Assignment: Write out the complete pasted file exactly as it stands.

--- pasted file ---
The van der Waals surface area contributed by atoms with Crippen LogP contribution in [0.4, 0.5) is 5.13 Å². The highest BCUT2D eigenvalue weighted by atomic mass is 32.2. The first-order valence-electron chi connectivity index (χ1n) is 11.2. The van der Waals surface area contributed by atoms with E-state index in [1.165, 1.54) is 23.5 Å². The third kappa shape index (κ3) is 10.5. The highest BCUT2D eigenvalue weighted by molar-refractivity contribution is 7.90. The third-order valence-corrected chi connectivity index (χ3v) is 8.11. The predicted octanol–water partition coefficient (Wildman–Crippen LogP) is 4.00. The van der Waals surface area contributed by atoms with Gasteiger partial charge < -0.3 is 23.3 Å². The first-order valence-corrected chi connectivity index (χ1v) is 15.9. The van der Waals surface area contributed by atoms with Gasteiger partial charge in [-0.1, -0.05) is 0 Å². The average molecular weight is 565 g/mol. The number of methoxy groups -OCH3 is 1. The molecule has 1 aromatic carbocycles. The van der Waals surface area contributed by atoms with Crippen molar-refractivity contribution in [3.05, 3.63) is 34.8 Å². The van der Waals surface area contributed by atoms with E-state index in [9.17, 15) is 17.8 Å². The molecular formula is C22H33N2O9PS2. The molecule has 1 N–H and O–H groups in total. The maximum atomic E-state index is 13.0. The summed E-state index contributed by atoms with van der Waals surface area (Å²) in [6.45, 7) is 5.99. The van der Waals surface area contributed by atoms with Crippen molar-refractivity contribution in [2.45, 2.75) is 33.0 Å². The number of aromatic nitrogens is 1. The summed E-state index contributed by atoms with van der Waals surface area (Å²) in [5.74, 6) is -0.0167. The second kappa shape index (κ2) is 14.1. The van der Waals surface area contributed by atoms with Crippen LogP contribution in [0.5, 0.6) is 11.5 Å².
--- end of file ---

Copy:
The van der Waals surface area contributed by atoms with Crippen LogP contribution in [0.4, 0.5) is 5.13 Å². The highest BCUT2D eigenvalue weighted by atomic mass is 32.2. The first-order valence-electron chi connectivity index (χ1n) is 11.2. The van der Waals surface area contributed by atoms with E-state index in [1.165, 1.54) is 23.5 Å². The third kappa shape index (κ3) is 10.5. The highest BCUT2D eigenvalue weighted by molar-refractivity contribution is 7.90. The third-order valence-corrected chi connectivity index (χ3v) is 8.11. The predicted octanol–water partition coefficient (Wildman–Crippen LogP) is 4.00. The van der Waals surface area contributed by atoms with Gasteiger partial charge < -0.3 is 23.3 Å². The first-order valence-corrected chi connectivity index (χ1v) is 15.9. The van der Waals surface area contributed by atoms with Gasteiger partial charge in [-0.1, -0.05) is 0 Å². The average molecular weight is 565 g/mol. The number of methoxy groups -OCH3 is 1. The molecule has 1 aromatic carbocycles. The van der Waals surface area contributed by atoms with Crippen molar-refractivity contribution in [3.05, 3.63) is 34.8 Å². The van der Waals surface area contributed by atoms with E-state index in [9.17, 15) is 17.8 Å². The molecular formula is C22H33N2O9PS2. The molecule has 1 N–H and O–H groups in total. The maximum atomic E-state index is 13.0. The summed E-state index contributed by atoms with van der Waals surface area (Å²) in [6.45, 7) is 5.99. The van der Waals surface area contributed by atoms with Crippen molar-refractivity contribution in [2.45, 2.75) is 33.0 Å². The number of aromatic nitrogens is 1. The summed E-state index contributed by atoms with van der Waals surface area (Å²) in [5.74, 6) is -0.0167. The second kappa shape index (κ2) is 14.1. The van der Waals surface area contributed by atoms with Crippen LogP contribution in [0.5, 0.6) is 11.5 Å².